A few days I ago I was in Jordan visting Syrian refugees in the cities of Amman and Mafraq (close to the Syrian border). This is a huge joy to me any time I am in Jordan. In fact, it is one of the main reasons I go there when I am in the Middle East.
I am blessed to work with Christians in Jordan who have a humanitarian relief organization that is well thought of by the government of Jordan because of the incredible work they do for the poor of the country – including refugees from Palestine, Iraq, Libya, and now Syria. As a bridge-builder, I love to see this kind of Christian-Muslim cooperation and warm relationship.
In the few days that I helped this organization, we gave out three things: 50 pound food bags (rice, flour, salt, cooking oil, cheese, pasta, soup, etc.), blankets for the coming winter, and small washing machines (the women love these – it saves their hands a lot of hard work).
But the greatest part of the time with the Syrian refugees was just being with them – sitting on the thin mats in their humble, sparse apartments, drinking tea with them, and most of all LISTENING TO THEIR STORIES.
I want you to hear in their own words what they experienced in coming to Jordan across the border with Syria:
* We traveled from Homs to Idlib to Damascus and finally to Jordan.
* We traveled at night to keep from being shot by the Syrian government soldiers.
* This travel took hours because we had to walk.
* To keep our children quiet, we needed to give them valium or something to help them sleep as we carried them.
* When we arrived in Jordan, the Jordanian army helped us and put us in a refugee camp.
* Now we are in this apartment but we cannot find work.
* We want desperately to go back to our homes in Syria but they have been looted and burned or bombed. Still, we want to go back and rebuild.
* Please pray for our children because of the memories they have of seeing dead bodies.
* Pray that our government in Syria will change.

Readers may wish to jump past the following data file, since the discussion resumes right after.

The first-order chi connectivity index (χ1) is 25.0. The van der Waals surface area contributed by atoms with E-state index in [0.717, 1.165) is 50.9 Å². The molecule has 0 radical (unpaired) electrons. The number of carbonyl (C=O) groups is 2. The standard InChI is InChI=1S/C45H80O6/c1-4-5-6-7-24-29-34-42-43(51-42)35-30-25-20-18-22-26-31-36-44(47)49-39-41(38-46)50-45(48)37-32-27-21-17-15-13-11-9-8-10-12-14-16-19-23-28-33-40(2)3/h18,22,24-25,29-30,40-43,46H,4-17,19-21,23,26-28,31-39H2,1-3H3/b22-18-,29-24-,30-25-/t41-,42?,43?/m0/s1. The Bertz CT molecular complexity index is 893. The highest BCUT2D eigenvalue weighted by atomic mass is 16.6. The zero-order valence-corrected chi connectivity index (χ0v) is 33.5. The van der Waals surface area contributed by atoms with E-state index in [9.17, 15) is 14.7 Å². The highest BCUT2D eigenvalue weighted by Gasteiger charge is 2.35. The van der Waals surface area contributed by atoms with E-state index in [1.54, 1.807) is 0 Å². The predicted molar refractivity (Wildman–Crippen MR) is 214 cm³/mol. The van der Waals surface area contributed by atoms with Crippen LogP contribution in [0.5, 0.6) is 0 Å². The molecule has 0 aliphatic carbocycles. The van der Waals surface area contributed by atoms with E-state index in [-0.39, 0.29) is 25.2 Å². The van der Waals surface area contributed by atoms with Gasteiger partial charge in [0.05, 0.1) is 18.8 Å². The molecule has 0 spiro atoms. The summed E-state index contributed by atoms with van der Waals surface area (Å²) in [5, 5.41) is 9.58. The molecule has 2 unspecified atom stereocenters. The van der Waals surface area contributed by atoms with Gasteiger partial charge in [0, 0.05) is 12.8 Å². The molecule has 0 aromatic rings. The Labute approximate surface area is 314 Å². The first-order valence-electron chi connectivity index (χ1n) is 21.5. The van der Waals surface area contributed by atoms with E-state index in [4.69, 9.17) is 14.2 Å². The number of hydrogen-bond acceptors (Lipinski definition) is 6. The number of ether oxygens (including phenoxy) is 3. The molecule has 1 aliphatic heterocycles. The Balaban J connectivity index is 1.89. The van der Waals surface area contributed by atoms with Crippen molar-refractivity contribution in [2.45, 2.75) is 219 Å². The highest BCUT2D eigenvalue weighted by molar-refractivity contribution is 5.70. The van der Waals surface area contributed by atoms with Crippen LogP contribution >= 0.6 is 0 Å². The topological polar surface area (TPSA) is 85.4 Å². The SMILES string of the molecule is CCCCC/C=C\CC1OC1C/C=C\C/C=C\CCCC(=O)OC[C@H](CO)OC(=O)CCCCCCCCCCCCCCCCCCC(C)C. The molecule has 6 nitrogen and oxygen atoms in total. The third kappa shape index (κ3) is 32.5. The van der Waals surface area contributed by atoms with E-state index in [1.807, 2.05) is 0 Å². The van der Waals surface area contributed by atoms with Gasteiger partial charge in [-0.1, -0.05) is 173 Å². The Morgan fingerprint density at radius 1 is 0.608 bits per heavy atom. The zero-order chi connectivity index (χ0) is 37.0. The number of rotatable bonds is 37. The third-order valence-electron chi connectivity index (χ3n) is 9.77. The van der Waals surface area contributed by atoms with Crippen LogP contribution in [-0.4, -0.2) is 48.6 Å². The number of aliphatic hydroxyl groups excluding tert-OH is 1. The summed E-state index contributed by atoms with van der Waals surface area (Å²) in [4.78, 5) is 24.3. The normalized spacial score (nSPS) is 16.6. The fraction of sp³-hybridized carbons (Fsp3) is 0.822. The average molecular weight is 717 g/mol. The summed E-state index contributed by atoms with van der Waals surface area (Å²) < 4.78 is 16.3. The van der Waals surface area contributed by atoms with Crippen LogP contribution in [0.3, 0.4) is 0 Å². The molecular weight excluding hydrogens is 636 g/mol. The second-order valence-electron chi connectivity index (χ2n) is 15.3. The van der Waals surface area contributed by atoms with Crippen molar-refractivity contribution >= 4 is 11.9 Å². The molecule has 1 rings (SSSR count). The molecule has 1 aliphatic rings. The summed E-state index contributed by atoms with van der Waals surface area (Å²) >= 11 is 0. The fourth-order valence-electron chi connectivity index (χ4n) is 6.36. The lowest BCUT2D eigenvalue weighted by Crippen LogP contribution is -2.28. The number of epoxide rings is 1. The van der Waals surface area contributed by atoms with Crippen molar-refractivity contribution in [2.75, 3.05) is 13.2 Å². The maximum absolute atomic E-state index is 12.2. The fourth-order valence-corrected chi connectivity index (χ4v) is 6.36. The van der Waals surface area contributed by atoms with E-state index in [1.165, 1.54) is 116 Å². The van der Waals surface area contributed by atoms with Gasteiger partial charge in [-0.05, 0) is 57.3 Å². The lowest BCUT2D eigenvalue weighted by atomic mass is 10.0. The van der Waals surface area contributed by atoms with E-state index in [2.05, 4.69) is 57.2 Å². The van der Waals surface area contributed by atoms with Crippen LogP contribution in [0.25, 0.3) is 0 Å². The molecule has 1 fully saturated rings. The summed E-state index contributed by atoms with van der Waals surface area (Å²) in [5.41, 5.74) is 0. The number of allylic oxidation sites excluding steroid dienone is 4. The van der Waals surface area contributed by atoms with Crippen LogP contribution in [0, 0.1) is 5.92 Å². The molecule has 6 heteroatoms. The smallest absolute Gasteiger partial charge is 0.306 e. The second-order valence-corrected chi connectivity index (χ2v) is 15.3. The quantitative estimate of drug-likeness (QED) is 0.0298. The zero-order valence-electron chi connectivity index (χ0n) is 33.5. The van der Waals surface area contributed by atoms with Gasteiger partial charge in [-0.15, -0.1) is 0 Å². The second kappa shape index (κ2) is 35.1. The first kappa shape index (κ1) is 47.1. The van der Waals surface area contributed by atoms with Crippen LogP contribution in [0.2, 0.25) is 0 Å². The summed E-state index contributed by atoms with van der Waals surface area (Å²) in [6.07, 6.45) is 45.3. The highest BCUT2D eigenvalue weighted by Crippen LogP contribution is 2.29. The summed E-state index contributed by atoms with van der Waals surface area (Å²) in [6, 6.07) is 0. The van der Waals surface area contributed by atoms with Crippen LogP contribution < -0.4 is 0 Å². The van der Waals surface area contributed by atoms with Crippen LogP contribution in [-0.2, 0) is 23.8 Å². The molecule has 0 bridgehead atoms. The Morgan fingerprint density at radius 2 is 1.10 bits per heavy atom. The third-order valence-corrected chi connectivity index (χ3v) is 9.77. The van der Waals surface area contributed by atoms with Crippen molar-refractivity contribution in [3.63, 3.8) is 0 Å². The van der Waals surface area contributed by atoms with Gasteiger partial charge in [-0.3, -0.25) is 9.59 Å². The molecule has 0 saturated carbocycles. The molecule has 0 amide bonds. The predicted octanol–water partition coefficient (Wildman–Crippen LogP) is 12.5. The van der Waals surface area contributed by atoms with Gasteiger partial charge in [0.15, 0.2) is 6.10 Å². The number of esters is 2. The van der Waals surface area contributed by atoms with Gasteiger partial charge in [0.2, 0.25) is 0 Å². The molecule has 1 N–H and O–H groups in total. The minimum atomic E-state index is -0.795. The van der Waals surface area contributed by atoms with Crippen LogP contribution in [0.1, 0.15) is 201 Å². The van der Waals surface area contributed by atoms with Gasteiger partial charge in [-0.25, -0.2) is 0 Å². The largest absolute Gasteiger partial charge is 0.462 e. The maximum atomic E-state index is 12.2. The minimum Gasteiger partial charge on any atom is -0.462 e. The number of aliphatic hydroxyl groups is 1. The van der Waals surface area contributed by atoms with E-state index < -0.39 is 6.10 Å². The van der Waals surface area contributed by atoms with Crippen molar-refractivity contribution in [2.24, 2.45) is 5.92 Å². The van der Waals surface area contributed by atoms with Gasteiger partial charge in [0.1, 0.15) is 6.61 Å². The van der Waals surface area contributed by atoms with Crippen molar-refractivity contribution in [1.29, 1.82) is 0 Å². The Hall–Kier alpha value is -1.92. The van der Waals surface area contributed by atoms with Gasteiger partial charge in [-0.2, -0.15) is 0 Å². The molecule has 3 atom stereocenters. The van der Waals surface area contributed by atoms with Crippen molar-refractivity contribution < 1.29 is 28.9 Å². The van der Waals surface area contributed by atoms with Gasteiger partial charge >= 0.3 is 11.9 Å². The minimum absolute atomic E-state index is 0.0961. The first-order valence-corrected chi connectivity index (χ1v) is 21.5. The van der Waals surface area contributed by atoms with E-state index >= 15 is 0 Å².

* I was shot by a sniper in the leg. I was able to keep two of my grandchildren under me while they were shooting into my house (these are the words of an old woman who was in a bed recovering).
* Our family is scattered. Some fled to Turkey and some to other places.
* I am here with my four children. One is in the hospital here. I do not know what has happened to my husband. I cannot contact him. I do not know if he is dead or alive.
These stories touched our hearts. The people we work with do not just see these families as numbers. They spend time with them, getting to know them, showing genuine interest. They do not just rush in, hand them a bag of food and a blanket and rush on to the next needy person. No, they truly care and these refugees know it because our Christian friends go back and help these Sunni Muslim refugees again and again.
It is not a matter of what faith a person has when it comes to helping someone, is it? No, it is a matter of love and obeying the Word of God:
Leviticus 19:34 – “The alien living with you must be treated as one of your native-born. Love him as yourself, for you were aliens in Egypt. I am the LORD your God.”
James 1:27 – “Religion that God our Father accepts as pure and faultless is this: to look after orphans and widows in their distress. . .”
Giving a blanket for the coming winter was much appreciated by these refugees. One woman took it out of the plastic bag and she and her little girl just ran their hands over it the whole time we talked. It was a new treasure for them because they have virtually nothing.
They appreciated the blankets. . .and the food. . .and the washing machines. But listen to what they most were thankful for (again in their own words):
“Thank you for listening to our pain.”
There was no greater privilege.
A simple act of love can have a big impact.